What About the Apache?

Affectionately known as the worlds largest flying sweet potato or Da Pop, because all Apache N-numbers originally ended in Papa, the Apache and Geronimo conversions of it, are still seen on training school flight lines.

Starting life as a 150-HP-per-side executive transport in 1954, it rapidly proved to be a good trainer. Power was eventually increased to 160 HP, although a weight increase meant single-engine ROC, never particularly good, dropped from 200 FPM to 180 FPM, figures we consider optimistic.

Figure on a no more than a 135-knot cruise unless the airplane has been through the 180-HP Geronimo conversion and then the speed may go as high as 155 knots. The conversion radically improves single-engine performance.

Handling is ponderous, with big pitch changes during flap extension and retraction. Vmc is a no-kidding affair, with abrupt roll off. Because of this and because so many pilots took their multi-engine training in Apaches, it has long been held up as the standard for handling for twin trainers.

An Apache may or may not hold altitude on one engine at a 4000-foot density altitude. It is a good vehicle for teaching pilots that its impossible to get performance out of an airplane that was never built in. Part of the lack of performance is because the airplane is draggy and heavy-with a 3800-pound gross weight. It can carry over 1100 pounds in the cabin with full fuel.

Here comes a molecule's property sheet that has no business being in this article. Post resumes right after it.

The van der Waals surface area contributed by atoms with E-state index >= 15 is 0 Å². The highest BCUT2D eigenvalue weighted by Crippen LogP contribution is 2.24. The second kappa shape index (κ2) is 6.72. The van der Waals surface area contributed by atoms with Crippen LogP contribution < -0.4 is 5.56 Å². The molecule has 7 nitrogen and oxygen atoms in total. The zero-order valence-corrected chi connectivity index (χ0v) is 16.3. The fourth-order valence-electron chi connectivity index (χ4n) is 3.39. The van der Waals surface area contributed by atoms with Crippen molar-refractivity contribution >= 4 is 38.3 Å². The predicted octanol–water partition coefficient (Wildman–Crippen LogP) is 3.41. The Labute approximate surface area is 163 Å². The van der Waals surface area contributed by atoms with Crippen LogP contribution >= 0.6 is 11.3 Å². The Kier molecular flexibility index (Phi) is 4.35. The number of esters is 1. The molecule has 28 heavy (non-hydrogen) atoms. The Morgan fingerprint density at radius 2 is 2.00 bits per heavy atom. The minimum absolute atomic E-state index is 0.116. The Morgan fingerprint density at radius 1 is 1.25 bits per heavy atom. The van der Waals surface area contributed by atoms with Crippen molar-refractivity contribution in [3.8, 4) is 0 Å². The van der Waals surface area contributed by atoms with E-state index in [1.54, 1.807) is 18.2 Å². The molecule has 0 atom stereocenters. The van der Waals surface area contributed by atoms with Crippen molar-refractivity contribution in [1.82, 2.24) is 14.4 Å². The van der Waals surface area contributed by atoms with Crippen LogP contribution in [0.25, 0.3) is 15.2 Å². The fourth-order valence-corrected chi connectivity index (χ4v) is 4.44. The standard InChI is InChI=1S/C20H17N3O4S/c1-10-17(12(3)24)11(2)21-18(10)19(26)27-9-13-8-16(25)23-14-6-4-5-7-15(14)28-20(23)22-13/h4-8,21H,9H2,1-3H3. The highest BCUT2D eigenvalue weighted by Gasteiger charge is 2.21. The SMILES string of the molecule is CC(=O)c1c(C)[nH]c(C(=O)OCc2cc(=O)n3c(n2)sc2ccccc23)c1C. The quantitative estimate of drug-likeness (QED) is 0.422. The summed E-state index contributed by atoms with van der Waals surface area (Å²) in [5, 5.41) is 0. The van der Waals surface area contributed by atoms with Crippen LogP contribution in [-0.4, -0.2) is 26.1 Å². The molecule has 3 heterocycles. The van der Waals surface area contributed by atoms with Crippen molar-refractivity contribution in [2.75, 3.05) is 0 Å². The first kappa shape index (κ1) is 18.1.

The systems are antiquated and expensive to keep operating. If maintenance is too long deferred, the cost of repairs may exceed the value of the airplane. Most have one generator and one pump running the complex hydraulic system. Lose the associated engine and its either reduce current load and hope the battery holds out or plan on using the hand pump to extend the gear and flaps.

Visibility is merely adequate; the engines and wings block much of the world. The cabin is large and comfortable-something appreciated by generations of pilots who pulled the power way back to burn 12 GPH (it can burn mogas), pointed the nose at the far horizon and motored slowly across the country to build multi-engine time.

With Apache prices as low as $30,000 for a decent one, its not unusual for a pilot who is willing and able to do supervised maintenance to buy one, use it to get a multi-engine rating, build twin time and then sell it for the same price.